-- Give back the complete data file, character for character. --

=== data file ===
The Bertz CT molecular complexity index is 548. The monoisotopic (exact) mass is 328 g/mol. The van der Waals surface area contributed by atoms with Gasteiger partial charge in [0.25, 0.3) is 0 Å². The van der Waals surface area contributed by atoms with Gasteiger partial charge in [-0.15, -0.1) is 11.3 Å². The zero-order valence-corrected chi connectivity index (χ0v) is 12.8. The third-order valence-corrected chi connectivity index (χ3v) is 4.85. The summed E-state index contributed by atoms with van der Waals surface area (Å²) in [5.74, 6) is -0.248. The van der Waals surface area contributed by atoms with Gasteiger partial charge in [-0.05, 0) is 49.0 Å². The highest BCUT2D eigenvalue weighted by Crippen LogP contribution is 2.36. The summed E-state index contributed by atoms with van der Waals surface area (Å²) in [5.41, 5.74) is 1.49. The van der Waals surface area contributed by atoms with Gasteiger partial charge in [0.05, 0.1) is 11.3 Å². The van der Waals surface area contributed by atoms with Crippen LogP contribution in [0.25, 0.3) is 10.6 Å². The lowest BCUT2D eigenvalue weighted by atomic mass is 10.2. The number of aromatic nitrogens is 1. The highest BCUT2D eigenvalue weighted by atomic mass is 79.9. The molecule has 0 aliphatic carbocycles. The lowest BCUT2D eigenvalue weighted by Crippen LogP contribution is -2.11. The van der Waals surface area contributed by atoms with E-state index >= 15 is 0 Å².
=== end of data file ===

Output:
The Bertz CT molecular complexity index is 548. The monoisotopic (exact) mass is 328 g/mol. The van der Waals surface area contributed by atoms with Gasteiger partial charge in [0.25, 0.3) is 0 Å². The van der Waals surface area contributed by atoms with Gasteiger partial charge in [-0.15, -0.1) is 11.3 Å². The zero-order valence-corrected chi connectivity index (χ0v) is 12.8. The third-order valence-corrected chi connectivity index (χ3v) is 4.85. The summed E-state index contributed by atoms with van der Waals surface area (Å²) in [5.74, 6) is -0.248. The van der Waals surface area contributed by atoms with Gasteiger partial charge in [-0.05, 0) is 49.0 Å². The highest BCUT2D eigenvalue weighted by Crippen LogP contribution is 2.36. The summed E-state index contributed by atoms with van der Waals surface area (Å²) in [5.41, 5.74) is 1.49. The van der Waals surface area contributed by atoms with Gasteiger partial charge in [0.05, 0.1) is 11.3 Å². The van der Waals surface area contributed by atoms with Crippen LogP contribution in [0.25, 0.3) is 10.6 Å². The lowest BCUT2D eigenvalue weighted by atomic mass is 10.2. The number of aromatic nitrogens is 1. The highest BCUT2D eigenvalue weighted by atomic mass is 79.9. The molecule has 0 aliphatic carbocycles. The lowest BCUT2D eigenvalue weighted by Crippen LogP contribution is -2.11. The van der Waals surface area contributed by atoms with E-state index >= 15 is 0 Å².